Enigma was the German encryption device used in World War II to encode sensitive military information. Enigma gave the Nazis and Axis powers a material advantage over the Allies until it was subdued by counter-encryption activities. These included, most notably, the Allied forces’ development of the Bombe, a British decryption device.
Invented in 1918 by the German engineer Arthur Scherbius and used commercially, Enigma (albeit improved and iterated upon) made its way into the German Navy in 1926 and into other branches of the German military, which were subsequently controlled by the Nazis. The device used several rotors that corresponded with light combinations, and used keys that were changed every day as part of the encryption scheme.
Marian Rejewski, a cryptanalyst working for the Polish Biuro Szyfrów (Cipher Bureau) broke Enigma’s message keys in December 1932 using advanced mathematics and flaws he uncovered in the Germans’ processes. Rejewski passed on his work to the French and British, who invested in cryptanalysis, namely production of the Bombe. The device’s story and that of the project lead, British multidisciplinary scientist Alan Turing, were popularized in the 2014 film The Imitation Game.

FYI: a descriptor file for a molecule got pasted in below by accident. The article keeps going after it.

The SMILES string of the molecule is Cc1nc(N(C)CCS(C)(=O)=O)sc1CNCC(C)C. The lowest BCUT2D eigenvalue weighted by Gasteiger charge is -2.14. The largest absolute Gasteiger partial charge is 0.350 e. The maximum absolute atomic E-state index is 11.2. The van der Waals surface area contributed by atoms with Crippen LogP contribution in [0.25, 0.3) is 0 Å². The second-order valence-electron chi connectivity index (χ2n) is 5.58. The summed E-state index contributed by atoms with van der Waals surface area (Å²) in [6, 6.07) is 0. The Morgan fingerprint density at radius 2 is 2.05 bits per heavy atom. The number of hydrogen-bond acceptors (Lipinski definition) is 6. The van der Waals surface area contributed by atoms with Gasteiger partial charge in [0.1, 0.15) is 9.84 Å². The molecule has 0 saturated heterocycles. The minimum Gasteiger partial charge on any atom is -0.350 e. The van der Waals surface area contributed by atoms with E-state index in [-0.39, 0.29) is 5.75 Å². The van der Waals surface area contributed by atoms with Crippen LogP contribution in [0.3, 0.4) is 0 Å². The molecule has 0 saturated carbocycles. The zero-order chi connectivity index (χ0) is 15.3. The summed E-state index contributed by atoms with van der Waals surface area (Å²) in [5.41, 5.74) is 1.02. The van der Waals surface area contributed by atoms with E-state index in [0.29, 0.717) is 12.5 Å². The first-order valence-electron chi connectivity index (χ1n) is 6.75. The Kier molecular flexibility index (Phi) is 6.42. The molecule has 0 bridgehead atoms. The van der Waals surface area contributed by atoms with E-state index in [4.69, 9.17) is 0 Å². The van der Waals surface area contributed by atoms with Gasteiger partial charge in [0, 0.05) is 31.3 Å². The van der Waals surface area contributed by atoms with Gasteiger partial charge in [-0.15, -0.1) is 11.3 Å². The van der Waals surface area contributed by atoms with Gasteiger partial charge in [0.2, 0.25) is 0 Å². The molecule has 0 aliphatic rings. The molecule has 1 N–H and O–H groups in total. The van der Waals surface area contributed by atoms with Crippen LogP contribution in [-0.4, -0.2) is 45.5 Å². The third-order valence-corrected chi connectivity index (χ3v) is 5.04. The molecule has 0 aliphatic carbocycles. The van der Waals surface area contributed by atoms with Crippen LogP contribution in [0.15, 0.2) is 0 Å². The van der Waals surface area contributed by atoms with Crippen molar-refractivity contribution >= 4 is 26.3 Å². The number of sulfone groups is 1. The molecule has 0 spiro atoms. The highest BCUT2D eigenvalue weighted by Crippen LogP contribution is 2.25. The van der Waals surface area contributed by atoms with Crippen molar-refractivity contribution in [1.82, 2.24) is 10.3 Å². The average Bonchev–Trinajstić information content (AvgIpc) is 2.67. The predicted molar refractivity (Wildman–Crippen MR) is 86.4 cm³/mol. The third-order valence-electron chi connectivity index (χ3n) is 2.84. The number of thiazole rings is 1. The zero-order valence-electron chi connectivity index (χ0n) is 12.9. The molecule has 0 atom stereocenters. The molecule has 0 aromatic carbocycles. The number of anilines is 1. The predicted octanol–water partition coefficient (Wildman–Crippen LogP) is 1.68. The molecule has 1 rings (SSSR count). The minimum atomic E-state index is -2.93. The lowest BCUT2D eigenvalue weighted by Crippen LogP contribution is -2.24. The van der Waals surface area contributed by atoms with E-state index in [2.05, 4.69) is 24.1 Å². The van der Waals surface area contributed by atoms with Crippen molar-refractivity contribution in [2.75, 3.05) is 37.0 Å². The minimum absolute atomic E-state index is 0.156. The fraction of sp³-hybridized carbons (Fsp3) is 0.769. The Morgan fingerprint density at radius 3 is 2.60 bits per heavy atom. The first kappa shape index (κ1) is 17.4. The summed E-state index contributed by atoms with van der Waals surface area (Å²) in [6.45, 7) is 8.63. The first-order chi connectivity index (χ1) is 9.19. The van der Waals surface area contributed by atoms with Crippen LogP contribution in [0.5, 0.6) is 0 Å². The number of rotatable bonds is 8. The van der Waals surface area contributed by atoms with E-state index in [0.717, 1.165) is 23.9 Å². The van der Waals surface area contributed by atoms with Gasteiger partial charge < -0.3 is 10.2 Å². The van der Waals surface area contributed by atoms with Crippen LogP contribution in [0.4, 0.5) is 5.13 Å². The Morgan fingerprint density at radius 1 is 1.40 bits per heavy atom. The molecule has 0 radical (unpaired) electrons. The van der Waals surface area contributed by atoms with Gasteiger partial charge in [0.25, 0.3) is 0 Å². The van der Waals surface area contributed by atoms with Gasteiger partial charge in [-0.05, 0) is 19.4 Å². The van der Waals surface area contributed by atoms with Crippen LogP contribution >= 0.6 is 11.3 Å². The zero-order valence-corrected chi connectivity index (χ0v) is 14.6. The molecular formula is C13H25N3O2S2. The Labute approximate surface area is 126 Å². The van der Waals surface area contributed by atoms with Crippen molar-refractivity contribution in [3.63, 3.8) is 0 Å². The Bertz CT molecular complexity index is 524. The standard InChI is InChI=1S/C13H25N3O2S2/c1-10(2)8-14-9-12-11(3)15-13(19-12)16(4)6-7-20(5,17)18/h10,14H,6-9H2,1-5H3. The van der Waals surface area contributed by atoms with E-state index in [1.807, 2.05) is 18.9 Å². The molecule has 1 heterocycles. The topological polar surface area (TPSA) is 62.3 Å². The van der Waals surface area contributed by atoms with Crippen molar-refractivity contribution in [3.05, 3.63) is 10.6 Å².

“The German military’s use of the Enigma encryption device created setbacks and major disadvantages for the Allied forces, who suffered surprise attacks. Once Alan Turing and others in the British intelligence service developed the Enigma-cracking Bombe, however, it leveled the playing field and indeed shortened the war.”